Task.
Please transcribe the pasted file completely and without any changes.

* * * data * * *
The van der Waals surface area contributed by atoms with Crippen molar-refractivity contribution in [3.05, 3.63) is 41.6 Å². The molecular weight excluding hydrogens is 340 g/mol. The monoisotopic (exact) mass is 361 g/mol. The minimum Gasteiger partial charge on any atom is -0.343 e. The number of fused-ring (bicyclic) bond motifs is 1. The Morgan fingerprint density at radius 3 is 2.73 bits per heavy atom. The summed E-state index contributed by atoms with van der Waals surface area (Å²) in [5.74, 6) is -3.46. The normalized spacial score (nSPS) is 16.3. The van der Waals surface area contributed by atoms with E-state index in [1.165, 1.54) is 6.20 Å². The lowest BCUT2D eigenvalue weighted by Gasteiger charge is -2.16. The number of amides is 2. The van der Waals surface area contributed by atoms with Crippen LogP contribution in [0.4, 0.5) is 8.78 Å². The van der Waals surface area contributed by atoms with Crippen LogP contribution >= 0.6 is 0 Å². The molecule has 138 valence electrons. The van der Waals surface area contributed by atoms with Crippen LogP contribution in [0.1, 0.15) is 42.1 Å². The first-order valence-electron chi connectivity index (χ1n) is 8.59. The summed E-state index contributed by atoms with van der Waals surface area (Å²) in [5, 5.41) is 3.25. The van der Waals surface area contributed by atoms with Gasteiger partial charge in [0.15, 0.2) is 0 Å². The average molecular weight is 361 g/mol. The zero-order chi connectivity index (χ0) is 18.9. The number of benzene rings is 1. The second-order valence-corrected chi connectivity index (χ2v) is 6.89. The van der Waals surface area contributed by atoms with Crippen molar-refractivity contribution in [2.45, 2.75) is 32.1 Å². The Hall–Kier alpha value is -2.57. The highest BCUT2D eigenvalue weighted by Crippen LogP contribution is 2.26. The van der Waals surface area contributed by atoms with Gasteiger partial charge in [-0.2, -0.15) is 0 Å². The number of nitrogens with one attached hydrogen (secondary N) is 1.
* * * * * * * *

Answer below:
The van der Waals surface area contributed by atoms with Crippen molar-refractivity contribution in [3.05, 3.63) is 41.6 Å². The molecular weight excluding hydrogens is 340 g/mol. The monoisotopic (exact) mass is 361 g/mol. The minimum Gasteiger partial charge on any atom is -0.343 e. The number of fused-ring (bicyclic) bond motifs is 1. The Morgan fingerprint density at radius 3 is 2.73 bits per heavy atom. The summed E-state index contributed by atoms with van der Waals surface area (Å²) in [5.74, 6) is -3.46. The normalized spacial score (nSPS) is 16.3. The van der Waals surface area contributed by atoms with E-state index in [1.165, 1.54) is 6.20 Å². The lowest BCUT2D eigenvalue weighted by Gasteiger charge is -2.16. The number of amides is 2. The van der Waals surface area contributed by atoms with Crippen LogP contribution in [0.4, 0.5) is 8.78 Å². The van der Waals surface area contributed by atoms with Crippen LogP contribution >= 0.6 is 0 Å². The molecule has 138 valence electrons. The van der Waals surface area contributed by atoms with Crippen LogP contribution in [0.1, 0.15) is 42.1 Å². The first-order valence-electron chi connectivity index (χ1n) is 8.59. The summed E-state index contributed by atoms with van der Waals surface area (Å²) in [5, 5.41) is 3.25. The van der Waals surface area contributed by atoms with Gasteiger partial charge in [0.15, 0.2) is 0 Å². The average molecular weight is 361 g/mol. The zero-order chi connectivity index (χ0) is 18.9. The number of benzene rings is 1. The second-order valence-corrected chi connectivity index (χ2v) is 6.89. The van der Waals surface area contributed by atoms with Crippen molar-refractivity contribution in [2.45, 2.75) is 32.1 Å². The Hall–Kier alpha value is -2.57. The highest BCUT2D eigenvalue weighted by Crippen LogP contribution is 2.26. The van der Waals surface area contributed by atoms with Gasteiger partial charge in [-0.2, -0.15) is 0 Å². The number of nitrogens with one attached hydrogen (secondary N) is 1.